Jenufa Scottish Opera Festival Theatre

This was the first time I’ve seen Jenufa and indeed any of Czech composer Leos Janacek’s operas, so I was looking forward to a new experience. First performed in 1904 and known in his native land as “the Moldavian national opera”, Jenufa has continued to this day to be part of the international opera repertoire. This coproduction with Danish National Opera is sung in its original language of Czech but the setting has been moved from rural Moldava to rural Ireland. I’m not sure if that move makes any improvement in the telling of the story but it illustrates the universality of the main theme of the constricted role and place of women in a small-minded and superstitious social setting. Women generally seem to get a rough time of it wherever and whatever the circumstances in opera. Hearing the opera sung in a language of which I know not a word is also a first for me so thankfully the surtitles are there to illuminate the text!

Jenufa is in love with Steva but he is a bit of a lad and doesn’t want to commit to marriage despite the fact that she is secretly pregnant with his child. He admires her “beautiful apple cheeks” but he fears that she is becoming more stern like her stepmother, the Kostelnicka, who heartily disapproves of him. Steva’s half-brother Laca, on the other hand, loves Jenufa unreservedly but when his love is rejected, he becomes jealous and, in an argument with her over Steva’s unreliability, he disfigures her on the cheek with his knife. This has the desired effect of turning Steva off Jenufa even more but doesn’t exactly help his cause with her. Things go rapidly downhill from then on. When the Kostelnicka discovers Jenufa is expecting a child out of wedlock, she is horrified that the family will be shamed and she hides her daughter away until the baby is born. Jenufa is blissfully happy with her little son but there seems no prospect of respectability as Steva has become engaged to the mayor’s daughter. The Kostelnicka can see no other solution but to remove the baby from the scene, pretending to Jenufa that he died while she was delirious with fever whereas, in reality, she has drowned him in the river. The awful truth is eventually revealed and the consequences must be paid.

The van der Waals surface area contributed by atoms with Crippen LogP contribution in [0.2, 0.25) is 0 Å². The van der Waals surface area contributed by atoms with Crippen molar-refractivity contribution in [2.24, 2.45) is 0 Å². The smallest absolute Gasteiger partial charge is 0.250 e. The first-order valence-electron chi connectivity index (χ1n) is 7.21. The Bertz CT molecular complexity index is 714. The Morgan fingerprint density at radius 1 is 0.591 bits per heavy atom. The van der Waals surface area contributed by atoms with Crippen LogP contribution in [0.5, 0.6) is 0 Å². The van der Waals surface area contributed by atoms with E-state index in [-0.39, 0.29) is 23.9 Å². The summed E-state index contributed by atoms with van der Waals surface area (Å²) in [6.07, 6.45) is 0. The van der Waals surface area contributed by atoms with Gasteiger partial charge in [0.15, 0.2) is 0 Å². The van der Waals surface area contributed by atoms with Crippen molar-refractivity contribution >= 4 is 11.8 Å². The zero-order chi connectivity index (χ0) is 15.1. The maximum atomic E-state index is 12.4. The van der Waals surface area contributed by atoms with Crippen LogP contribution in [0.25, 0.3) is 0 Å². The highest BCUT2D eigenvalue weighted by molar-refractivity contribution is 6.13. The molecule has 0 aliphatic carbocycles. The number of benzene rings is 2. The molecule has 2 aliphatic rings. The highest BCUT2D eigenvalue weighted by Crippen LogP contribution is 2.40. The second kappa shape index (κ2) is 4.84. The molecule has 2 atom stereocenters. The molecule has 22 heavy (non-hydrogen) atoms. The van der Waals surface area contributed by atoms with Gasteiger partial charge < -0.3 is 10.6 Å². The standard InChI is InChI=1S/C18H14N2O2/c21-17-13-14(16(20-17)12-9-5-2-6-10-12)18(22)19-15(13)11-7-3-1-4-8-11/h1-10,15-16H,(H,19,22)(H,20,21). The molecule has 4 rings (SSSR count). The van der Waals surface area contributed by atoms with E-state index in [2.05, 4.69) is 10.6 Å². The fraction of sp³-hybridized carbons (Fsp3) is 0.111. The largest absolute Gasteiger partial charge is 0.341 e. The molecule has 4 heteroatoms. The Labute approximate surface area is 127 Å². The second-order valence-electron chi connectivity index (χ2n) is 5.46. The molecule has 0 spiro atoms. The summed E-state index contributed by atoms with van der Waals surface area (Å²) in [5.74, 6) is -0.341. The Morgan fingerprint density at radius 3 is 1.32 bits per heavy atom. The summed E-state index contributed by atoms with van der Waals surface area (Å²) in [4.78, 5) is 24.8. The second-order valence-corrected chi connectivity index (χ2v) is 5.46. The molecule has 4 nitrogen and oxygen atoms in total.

Pretty stern stuff as you will agree but as an opera lover, you get used to that! The tragic storylines are usually offset by the glorious music and thankfully this is no exception. Lee Bisset as Jenufa, Peter Wedd as Laca and Kathryn Harries as the Kostelnicka are the standouts for me. The performances of Bisset with her heartrending lullabies to her baby and Harries as a strong woman hidebound by social convention and wracked with guilt over the dreadful deed she has committed are outstanding. The orchestra, conducted by Stuart Stratford, plays Janacek’s driving and dramatic score to perfection and the action is tense and gripping.

Thankfully there is a happy end of sorts with Jenufa and Laca finally recognising their true love for each other and that they can have a future together.

Irene Brownlee